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Published on February 7th, 2014 | by BU News


Chinese students dispute ‘learning machine’ stereotype

BU: Lili Gu recalls his initial trepidation when he came to America for 10th grade. The writing skills he arrived with, he says, would be at home in the fourth grade, though an English-as-second-language program made him comfortable after a semester.

Then his formidable Chinese secondary education kicked in.

Gu, an engineering major who graduated in May, says he breezed through high school, especially math, sprinting through the curriculum and into Harvard night school for advanced calculus. The easy ride ended, however, when he entered college. If Chinese high schools are more rigorous than those in the United States, the reverse is true for universities, Gu says.

Here, Billy Gu. Top image, Ying “Phoebe” Zhang.

‘As long as I have that diploma, I’m awesome’

Back home, “as soon as you step in the front door of a great university, it’s almost like your motivation ends, because in China, GPA is not a big deal,” Gu explains. “Whether I’m a C student or D student, as long as I have that diploma, I’m awesome. If I wanted to graduate from BU with Cs, I’d probably have had a very good time.”

Chinese students are the largest foreign contingent at the university (about 2,000 undergraduates and grad students, 6 percent of the total) in an increasingly international student body.

Chinese students say that as high school students, they bust butt compared with their American counterparts in pursuit of the Holy Grail of university admission.

“Failing the college entrance exam means the end of the world,” says Yijing Lu, a School of Management junior whose high school forbade dating because it was a distraction from studying.

Once at a university, however, many students in China slack off, either from burnout, or simply because they can. “Some of my friends who study in Chinese colleges tell me that they play the video game Dota day and night,” says Lu.

‘Learning machines’

“Schools in China equal boring and pure memorizing,” says Lu. “Schools in the United States are places of studying.”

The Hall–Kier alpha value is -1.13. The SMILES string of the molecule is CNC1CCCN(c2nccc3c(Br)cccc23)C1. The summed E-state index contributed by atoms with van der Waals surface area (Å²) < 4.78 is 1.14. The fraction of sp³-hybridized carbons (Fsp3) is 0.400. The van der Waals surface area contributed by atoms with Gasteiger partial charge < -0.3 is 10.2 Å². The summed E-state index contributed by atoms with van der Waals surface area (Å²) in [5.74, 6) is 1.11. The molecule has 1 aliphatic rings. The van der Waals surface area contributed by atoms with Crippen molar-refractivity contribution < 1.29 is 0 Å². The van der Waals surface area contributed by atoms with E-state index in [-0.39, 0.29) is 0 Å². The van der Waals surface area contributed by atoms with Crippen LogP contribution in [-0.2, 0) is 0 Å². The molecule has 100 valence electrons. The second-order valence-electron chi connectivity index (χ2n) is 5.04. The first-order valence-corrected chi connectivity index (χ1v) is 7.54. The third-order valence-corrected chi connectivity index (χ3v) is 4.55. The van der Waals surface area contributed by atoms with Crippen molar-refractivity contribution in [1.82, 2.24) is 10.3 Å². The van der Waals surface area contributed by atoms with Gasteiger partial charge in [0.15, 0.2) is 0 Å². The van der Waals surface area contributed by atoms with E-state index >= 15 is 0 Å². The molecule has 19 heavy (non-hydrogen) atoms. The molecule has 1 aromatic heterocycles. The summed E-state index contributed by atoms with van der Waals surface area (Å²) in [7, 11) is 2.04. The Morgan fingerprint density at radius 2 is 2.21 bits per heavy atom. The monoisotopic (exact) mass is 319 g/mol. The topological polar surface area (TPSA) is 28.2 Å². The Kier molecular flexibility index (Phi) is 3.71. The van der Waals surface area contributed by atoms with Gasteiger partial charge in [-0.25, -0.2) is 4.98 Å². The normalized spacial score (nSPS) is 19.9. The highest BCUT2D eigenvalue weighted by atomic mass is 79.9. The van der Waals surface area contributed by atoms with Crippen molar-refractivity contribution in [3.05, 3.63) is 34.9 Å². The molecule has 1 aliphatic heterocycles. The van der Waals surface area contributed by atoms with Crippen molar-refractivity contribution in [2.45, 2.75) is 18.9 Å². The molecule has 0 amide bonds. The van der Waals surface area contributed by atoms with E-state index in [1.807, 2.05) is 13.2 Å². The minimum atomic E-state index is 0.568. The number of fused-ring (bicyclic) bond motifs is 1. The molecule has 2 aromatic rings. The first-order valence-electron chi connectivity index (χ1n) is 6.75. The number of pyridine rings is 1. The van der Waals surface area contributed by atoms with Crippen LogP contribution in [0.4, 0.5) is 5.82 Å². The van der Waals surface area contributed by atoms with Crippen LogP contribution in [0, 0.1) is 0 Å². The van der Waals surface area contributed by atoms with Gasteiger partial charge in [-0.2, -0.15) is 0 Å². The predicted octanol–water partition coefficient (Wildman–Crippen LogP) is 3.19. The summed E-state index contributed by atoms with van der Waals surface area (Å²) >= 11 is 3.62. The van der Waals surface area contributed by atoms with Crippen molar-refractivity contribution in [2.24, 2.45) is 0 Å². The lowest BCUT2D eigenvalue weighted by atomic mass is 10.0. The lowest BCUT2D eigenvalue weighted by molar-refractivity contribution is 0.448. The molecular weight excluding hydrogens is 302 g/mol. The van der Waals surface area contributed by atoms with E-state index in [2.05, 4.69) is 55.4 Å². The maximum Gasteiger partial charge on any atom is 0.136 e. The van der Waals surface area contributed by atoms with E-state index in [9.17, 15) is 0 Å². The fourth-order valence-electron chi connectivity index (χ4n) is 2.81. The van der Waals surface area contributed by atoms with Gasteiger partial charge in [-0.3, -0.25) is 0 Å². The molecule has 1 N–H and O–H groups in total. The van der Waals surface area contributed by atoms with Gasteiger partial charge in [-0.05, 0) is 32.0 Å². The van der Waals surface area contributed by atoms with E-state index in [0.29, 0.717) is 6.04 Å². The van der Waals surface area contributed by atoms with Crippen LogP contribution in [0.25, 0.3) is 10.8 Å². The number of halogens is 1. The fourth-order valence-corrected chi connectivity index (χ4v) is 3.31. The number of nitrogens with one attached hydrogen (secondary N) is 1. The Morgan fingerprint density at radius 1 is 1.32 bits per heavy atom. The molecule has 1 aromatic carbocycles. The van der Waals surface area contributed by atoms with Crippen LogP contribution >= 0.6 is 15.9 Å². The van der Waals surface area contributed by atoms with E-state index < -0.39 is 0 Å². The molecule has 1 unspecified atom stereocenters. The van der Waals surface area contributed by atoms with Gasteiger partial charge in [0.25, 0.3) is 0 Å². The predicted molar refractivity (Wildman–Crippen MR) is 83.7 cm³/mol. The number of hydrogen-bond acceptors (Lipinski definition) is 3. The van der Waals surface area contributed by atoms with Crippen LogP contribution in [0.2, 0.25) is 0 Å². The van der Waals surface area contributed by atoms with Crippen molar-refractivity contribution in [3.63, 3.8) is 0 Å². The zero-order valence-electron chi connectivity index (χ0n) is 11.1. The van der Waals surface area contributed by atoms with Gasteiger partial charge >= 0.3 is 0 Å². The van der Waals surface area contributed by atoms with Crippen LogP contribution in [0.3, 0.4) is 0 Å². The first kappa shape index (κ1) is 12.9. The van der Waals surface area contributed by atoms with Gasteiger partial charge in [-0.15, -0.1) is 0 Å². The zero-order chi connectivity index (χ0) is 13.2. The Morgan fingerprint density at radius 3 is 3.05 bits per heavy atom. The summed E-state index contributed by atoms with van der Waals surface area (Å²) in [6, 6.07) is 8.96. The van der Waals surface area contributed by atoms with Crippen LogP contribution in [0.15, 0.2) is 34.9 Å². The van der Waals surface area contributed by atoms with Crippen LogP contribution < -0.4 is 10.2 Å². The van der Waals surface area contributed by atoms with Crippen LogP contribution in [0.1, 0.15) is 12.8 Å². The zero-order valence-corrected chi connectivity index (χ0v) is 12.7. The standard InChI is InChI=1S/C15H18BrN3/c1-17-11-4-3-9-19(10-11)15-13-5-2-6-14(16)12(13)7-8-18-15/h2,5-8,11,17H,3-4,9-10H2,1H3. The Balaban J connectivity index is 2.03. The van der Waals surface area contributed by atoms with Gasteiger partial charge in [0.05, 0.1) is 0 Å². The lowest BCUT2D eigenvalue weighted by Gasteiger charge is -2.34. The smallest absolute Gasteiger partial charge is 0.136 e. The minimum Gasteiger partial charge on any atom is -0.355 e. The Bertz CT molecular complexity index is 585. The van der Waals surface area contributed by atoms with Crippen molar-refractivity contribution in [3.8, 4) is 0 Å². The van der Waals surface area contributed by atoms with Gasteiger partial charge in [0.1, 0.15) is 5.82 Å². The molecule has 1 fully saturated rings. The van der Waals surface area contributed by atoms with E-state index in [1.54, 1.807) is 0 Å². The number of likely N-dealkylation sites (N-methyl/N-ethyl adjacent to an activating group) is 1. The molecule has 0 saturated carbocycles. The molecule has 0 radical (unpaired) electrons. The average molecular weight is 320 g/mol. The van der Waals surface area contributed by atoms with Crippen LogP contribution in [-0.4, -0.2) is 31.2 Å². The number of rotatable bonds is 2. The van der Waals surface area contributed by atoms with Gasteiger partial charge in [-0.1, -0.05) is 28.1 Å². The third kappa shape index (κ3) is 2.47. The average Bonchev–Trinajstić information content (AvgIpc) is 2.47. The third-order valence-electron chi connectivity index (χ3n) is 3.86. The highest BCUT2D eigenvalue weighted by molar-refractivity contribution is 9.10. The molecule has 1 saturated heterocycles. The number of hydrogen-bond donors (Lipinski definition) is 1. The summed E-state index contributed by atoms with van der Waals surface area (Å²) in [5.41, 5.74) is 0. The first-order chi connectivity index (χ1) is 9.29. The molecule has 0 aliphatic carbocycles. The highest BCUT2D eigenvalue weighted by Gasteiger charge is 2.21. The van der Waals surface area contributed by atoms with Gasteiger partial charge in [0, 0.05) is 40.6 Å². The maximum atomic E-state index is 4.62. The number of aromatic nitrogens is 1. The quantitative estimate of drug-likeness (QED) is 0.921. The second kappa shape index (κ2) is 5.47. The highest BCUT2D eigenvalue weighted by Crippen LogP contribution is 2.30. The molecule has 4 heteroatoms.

Ying “Phoebe” Zhang, a junior in Arts and Sciences, says the Chinese have a phrase, “learning machines,” for students who pursue top grades out of obedience, and they’re not universally celebrated. “For my parents, they don’t want me to be a learning machine,” she says. “You have to learn how to be a human, how to get along well with others.”

Haisu Yuan, a senior in Arts and Sciences and the College of Communication, says that in China, though, “nerds are welcomed.”

Students say adjusting to the American system was not a huge problem. For them, the main hurdles were the language barrier and occasional xenophobia.

Zhang, who came to Massachusetts starting with 11th grade at a private school, remembers her uncooperative roommate announcing up front “that she hates Chinese.”

Overcoming her initial hesitation about speaking up—a reserve many Chinese feel when they’re just learning English, Zhang says—”I had a really huge fight with her.” The roommate eventually became Zhang’s best friend.

‘You have to think outside of class’

Like Gu, Zhang found high school “super-easy.” She was one of a trio of Chinese women who got their own special class in advanced calculus. She also got some teasing for her smarts. “At first, it really bothered me. Later, I was like, ‘OK, just let them say what they want. This is my life. I have the control.'”

Gu helped other Chinese students adjust to life and learning in the US.  He was vice president of the BU Chinese Students and Scholars Association (BUCSSA), which tries to ease the adjustment for Chinese newcomers. The BUCSSA uses social media to reach newcomers the summer before they arrive, offering to arrange airport pickups and transportation to dorms. Its Chinese-language orientation each fall offers guidance on things from cultural issues to keeping track of visas and other travel documents.

At college, Zhang’s biggest adjustment was learning to take outside-the-classroom initiative for learning, rather than being a passive receptacle of professorial lectures.

“Professors are there to help you out when you have problems,” she says. “They can give you some hint. But you have to think outside of class.”

“US schools are more about helping students to explore their individual power,” says Yuan, while in China, “study is only for exams, so all you have to do is just practice, instead of learning.”

“I would say half of the Chinese students here are happy about their life,” Zhang says. She estimates, with the other half “desperate” to return home after graduation. “They feel kind of hopeless. They really want a sense of hope, they want to feel welcome, with people they can talk to.”

“If you have a high level of self-regulation, it’s definitely a good idea for you to come to America,” says Zhang. “You can enjoy your life, and meanwhile you are actually learning something that’s useful when you are in society later on. But if you just want to get rid of the whole pile of work in China and enjoy a vacation…forget about it. Your life will be much easier there.”

via Rich Barlow/BU Today | Images by Kalman Zabarsky, Vernon Doucette/BU Photography

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